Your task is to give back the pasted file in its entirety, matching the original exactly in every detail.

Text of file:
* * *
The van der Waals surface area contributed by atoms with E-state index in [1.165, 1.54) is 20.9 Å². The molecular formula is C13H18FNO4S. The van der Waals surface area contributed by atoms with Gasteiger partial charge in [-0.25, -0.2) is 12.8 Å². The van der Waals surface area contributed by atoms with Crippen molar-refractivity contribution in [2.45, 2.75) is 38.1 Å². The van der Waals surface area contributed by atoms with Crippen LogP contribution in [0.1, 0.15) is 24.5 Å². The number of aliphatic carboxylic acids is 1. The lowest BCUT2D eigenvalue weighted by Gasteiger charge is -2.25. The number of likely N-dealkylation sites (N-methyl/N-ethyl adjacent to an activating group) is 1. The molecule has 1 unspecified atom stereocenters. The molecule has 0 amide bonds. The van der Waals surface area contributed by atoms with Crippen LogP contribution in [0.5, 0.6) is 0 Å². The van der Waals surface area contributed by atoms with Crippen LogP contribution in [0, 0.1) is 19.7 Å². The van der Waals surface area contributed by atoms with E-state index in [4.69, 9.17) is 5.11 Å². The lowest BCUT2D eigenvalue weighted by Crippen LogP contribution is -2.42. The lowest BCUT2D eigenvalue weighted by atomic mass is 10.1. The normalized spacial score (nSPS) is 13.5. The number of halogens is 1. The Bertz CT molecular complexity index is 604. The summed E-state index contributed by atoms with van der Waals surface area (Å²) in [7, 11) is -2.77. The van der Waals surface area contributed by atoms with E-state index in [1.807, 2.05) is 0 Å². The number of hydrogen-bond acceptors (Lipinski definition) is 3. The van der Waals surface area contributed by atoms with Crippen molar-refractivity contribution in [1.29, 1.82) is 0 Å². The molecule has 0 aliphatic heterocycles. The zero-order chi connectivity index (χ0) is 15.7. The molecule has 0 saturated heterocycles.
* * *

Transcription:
The van der Waals surface area contributed by atoms with E-state index in [1.165, 1.54) is 20.9 Å². The molecular formula is C13H18FNO4S. The van der Waals surface area contributed by atoms with Gasteiger partial charge in [-0.25, -0.2) is 12.8 Å². The van der Waals surface area contributed by atoms with Crippen molar-refractivity contribution in [2.45, 2.75) is 38.1 Å². The van der Waals surface area contributed by atoms with Crippen LogP contribution in [0.1, 0.15) is 24.5 Å². The number of aliphatic carboxylic acids is 1. The lowest BCUT2D eigenvalue weighted by Gasteiger charge is -2.25. The number of likely N-dealkylation sites (N-methyl/N-ethyl adjacent to an activating group) is 1. The molecule has 1 unspecified atom stereocenters. The molecule has 0 amide bonds. The van der Waals surface area contributed by atoms with Crippen LogP contribution in [0.5, 0.6) is 0 Å². The van der Waals surface area contributed by atoms with Crippen LogP contribution in [0, 0.1) is 19.7 Å². The van der Waals surface area contributed by atoms with E-state index in [4.69, 9.17) is 5.11 Å². The lowest BCUT2D eigenvalue weighted by Crippen LogP contribution is -2.42. The lowest BCUT2D eigenvalue weighted by atomic mass is 10.1. The normalized spacial score (nSPS) is 13.5. The number of halogens is 1. The Bertz CT molecular complexity index is 604. The summed E-state index contributed by atoms with van der Waals surface area (Å²) in [7, 11) is -2.77. The van der Waals surface area contributed by atoms with E-state index in [1.807, 2.05) is 0 Å². The number of hydrogen-bond acceptors (Lipinski definition) is 3. The van der Waals surface area contributed by atoms with Crippen molar-refractivity contribution in [1.29, 1.82) is 0 Å². The molecule has 0 aliphatic heterocycles. The zero-order chi connectivity index (χ0) is 15.7. The molecule has 0 saturated heterocycles.